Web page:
Designing a Queer-friendly mobile app for rideshare drivers



Homobiles is seeking a rideshare mobile app to reach a greater number of passengers in need of a ride. Our task was to design the drivers’ side of the mobile app and improve the experience for Homobiles drivers.


Lead Visual Designer
Team of 3 designers

3-week project

How can Homobiles create a tool for their drivers that will provide a safe and meaningful work environment?

We went through the following methods for our process:






Doing it the right way

The first thing I did was research the ethical considerations and terminology to better communicate with the LGBTQIA+ community. I realized I didn't know enough and I wanted to be more empathetic to the community beyond this project. I continuously researched so I could make design decisions with evidence and continued to learn as the community generously shared their unique identities, experiences, and opinions.


Our team was very collaborative in the various research methods because we knew it was crucial to our design decisions and process. I focused on the stakeholder interview, competitive analysis, discussion guide, and surveys.

For the queer community by the queer community

Long before Uber and Lyft, that’s what Lynn Breedlove (he/him), punk-rocking activist, did and continues to do. He conceived Homobiles to serve individuals who, due to their perceived gender or sexuality, were most vulnerable to violence and harassment while traveling on public transportation. This ride with a social mission is a nonprofit that provides a reliable and safe mode of transportation to the San Francisco Bay area LGBTQIA+ community and allies. Homoblies is funded through donations from passengers, benefits, and grants.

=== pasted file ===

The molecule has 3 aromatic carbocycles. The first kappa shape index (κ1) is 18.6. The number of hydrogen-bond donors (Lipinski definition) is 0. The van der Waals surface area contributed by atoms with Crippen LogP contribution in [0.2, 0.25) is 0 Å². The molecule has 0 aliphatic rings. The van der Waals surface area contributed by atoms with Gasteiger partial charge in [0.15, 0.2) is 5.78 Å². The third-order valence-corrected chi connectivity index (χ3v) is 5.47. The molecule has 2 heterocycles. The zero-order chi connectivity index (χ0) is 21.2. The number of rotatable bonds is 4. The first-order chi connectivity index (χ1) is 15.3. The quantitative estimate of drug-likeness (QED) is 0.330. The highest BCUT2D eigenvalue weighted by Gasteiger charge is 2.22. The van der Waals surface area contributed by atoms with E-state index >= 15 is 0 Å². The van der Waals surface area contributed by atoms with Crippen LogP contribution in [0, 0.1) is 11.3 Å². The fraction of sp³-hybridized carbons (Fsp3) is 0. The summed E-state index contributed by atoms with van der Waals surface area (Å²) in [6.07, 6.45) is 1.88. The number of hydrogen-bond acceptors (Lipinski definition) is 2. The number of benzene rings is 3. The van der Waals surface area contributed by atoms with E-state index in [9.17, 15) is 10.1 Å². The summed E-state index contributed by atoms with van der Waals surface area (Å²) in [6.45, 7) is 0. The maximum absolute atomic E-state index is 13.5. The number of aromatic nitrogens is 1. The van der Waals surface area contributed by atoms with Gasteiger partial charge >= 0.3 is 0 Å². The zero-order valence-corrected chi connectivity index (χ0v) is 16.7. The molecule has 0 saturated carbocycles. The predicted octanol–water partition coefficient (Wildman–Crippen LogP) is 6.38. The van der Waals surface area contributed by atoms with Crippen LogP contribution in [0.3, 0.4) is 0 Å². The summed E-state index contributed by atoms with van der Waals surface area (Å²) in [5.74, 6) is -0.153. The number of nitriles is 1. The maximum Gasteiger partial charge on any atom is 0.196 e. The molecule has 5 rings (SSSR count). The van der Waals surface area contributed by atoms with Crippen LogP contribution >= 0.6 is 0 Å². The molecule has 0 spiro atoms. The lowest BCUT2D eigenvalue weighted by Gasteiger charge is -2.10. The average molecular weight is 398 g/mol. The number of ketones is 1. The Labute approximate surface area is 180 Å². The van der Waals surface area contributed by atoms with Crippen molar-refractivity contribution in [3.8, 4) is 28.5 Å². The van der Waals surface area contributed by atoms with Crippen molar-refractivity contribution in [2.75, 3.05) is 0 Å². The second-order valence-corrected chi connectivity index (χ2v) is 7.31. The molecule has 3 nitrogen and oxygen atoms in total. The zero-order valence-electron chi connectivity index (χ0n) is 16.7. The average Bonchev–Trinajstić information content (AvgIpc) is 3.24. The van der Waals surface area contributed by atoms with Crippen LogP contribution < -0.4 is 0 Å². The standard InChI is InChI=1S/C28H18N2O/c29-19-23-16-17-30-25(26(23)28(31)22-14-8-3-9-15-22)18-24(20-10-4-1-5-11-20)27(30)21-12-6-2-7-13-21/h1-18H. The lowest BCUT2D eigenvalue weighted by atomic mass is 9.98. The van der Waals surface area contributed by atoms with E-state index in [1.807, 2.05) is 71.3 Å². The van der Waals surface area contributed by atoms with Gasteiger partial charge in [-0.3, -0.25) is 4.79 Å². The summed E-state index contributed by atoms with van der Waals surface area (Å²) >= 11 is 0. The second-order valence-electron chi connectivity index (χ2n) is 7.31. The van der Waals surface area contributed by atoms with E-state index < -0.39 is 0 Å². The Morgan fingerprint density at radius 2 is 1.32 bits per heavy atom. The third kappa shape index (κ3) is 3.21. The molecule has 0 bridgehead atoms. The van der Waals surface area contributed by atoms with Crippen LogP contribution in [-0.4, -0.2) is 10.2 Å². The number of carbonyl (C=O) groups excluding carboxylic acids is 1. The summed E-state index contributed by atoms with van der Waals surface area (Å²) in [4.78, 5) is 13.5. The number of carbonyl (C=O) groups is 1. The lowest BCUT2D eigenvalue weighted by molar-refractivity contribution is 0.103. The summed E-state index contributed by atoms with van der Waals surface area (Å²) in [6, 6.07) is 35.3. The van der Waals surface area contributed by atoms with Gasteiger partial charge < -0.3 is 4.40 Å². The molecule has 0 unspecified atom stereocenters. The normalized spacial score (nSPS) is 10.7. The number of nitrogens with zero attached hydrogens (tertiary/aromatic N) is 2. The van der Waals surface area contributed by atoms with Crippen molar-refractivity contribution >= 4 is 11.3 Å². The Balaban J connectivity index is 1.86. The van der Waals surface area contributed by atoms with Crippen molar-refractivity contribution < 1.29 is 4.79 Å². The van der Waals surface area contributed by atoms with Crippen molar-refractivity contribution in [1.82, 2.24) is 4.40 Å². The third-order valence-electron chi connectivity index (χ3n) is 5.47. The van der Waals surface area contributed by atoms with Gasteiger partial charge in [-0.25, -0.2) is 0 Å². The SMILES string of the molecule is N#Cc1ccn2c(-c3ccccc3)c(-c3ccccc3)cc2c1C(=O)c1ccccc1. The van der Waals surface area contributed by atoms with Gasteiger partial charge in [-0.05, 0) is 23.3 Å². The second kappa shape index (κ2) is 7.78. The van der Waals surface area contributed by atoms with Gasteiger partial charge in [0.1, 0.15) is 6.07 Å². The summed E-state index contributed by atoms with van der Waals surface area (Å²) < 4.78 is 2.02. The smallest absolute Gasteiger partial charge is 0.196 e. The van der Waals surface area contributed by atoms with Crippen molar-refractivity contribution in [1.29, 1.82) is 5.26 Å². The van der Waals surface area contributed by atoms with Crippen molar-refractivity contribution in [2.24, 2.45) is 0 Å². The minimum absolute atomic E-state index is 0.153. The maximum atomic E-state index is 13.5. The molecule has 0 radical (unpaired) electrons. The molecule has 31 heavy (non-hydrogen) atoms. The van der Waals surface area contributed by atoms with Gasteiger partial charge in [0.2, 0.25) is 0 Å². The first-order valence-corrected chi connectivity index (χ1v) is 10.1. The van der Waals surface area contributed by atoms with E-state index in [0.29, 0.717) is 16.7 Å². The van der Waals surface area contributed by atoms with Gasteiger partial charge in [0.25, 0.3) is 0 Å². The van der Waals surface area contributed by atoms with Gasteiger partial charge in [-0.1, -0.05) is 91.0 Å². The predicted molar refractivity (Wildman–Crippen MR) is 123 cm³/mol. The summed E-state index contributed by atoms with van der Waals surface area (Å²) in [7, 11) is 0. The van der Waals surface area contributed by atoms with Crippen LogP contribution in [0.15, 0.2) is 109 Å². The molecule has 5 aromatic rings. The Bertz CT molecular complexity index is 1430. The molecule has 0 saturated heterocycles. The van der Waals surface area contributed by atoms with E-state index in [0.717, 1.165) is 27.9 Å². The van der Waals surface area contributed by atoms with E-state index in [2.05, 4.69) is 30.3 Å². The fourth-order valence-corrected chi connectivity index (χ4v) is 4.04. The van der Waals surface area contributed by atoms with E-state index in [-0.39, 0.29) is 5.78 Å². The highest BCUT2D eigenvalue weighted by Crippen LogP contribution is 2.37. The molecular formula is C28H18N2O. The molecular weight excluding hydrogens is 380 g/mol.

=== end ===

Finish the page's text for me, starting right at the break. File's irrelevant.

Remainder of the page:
Understanding their current system

We started with a stakeholder interview to understand how Homobiles is currently operating. The interview was through video conference, so as a team, we recapped with a quick whiteboarding session to make sure we're on the same page.

The main points from the whiteboard session:

  • Outdated system, running via text with dispatch coordinating rides
  • Not enough drivers to accept on-demand rides without long wait times
  • Mostly cater to pre-scheduled rides for gender confirmation surgery
  • Goal is to patrol the streets to provide safe rides at night
  • Drivers provide rides even if the passenger cannot afford it and cover the costs with donations and grants
  • Confusing payroll system for drivers
  • Insufficient recruitment with a slow procedure by submitting application on website and waiting for in-person interview
  • Design for the passenger's side of the mobile app complete
"Moes gettin' hoes where they needz 2 goes" - Lynn Breedlove

Getting to know the competition

Having only been on the passenger side of rideshare services, I was unfamiliar with the driver’s experience apart from their direct interactions with the passenger. I did a competitive analysis on the following rideshare apps to quickly identify industry-standard features, elements, and qualities.

Uber was the main reference for the UX/UI design. Uber has a straightforward interface for a safe and comprehensive experience for the driver.

Lyft’s visual language was a point of reference for a more friendly vibe. We incorporated their inclusive profile feature.

Safr’s mission and features to ensure the safety of drivers was used as a reference in our solution.

Ride Austin is a locally-based, nonprofit rideshare service that was the community’s solution to the problem. We can identify with the drive and pain points.


Understanding the drivers

We prepared surveys and discussion guides to interview rideshare drivers to understand their needs, motivations, and experiences. We specifically interviewed LGBTQIA+ rideshare drivers and how they felt in their workplace.

Here are some responses that stood out:

Driving is a hustle, so I toggle between Uber and Lyft.

I've met so many queer friends. I see myself as a connector anyways.

It's 3 in the morning and I'm not in the mood to explain my gender to passengers.

I'm always concerned about my ratings because you get disadvantages.

I'd feel safer with a safety button feature I could press that wouldn't go directly to 911, but to a support person.

It took me 6 months harassing them to change my name. I go to pick people up and they don't think it's me.

Uber values the experience of passengers over drivers.


To summarize what we discovered